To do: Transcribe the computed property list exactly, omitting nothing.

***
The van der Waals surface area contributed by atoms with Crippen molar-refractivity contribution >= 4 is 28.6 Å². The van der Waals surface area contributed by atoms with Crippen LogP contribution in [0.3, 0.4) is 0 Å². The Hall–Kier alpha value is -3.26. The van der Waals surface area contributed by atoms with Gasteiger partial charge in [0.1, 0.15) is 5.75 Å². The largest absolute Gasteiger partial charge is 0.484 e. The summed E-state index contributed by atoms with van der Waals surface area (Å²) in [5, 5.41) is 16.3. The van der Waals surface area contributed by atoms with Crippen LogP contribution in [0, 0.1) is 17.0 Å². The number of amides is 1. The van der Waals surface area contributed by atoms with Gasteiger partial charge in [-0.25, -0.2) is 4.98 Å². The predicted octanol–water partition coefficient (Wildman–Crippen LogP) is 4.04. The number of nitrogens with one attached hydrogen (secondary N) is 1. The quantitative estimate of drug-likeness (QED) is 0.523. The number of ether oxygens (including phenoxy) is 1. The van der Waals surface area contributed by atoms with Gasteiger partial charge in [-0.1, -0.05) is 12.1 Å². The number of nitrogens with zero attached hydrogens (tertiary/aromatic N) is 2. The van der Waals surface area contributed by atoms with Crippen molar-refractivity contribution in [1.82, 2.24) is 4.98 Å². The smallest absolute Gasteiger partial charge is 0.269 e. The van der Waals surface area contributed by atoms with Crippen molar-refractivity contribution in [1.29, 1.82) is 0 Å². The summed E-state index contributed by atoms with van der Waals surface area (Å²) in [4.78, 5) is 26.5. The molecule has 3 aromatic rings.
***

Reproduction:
The van der Waals surface area contributed by atoms with Crippen molar-refractivity contribution >= 4 is 28.6 Å². The van der Waals surface area contributed by atoms with Crippen LogP contribution in [0.3, 0.4) is 0 Å². The Hall–Kier alpha value is -3.26. The van der Waals surface area contributed by atoms with Gasteiger partial charge in [0.1, 0.15) is 5.75 Å². The largest absolute Gasteiger partial charge is 0.484 e. The summed E-state index contributed by atoms with van der Waals surface area (Å²) in [5, 5.41) is 16.3. The van der Waals surface area contributed by atoms with Crippen LogP contribution in [0, 0.1) is 17.0 Å². The number of amides is 1. The van der Waals surface area contributed by atoms with Gasteiger partial charge in [-0.25, -0.2) is 4.98 Å². The predicted octanol–water partition coefficient (Wildman–Crippen LogP) is 4.04. The number of nitrogens with one attached hydrogen (secondary N) is 1. The quantitative estimate of drug-likeness (QED) is 0.523. The number of ether oxygens (including phenoxy) is 1. The van der Waals surface area contributed by atoms with Gasteiger partial charge in [-0.1, -0.05) is 12.1 Å². The number of nitrogens with zero attached hydrogens (tertiary/aromatic N) is 2. The van der Waals surface area contributed by atoms with Crippen molar-refractivity contribution in [1.82, 2.24) is 4.98 Å². The smallest absolute Gasteiger partial charge is 0.269 e. The van der Waals surface area contributed by atoms with Crippen molar-refractivity contribution in [1.29, 1.82) is 0 Å². The summed E-state index contributed by atoms with van der Waals surface area (Å²) in [4.78, 5) is 26.5. The molecule has 3 aromatic rings.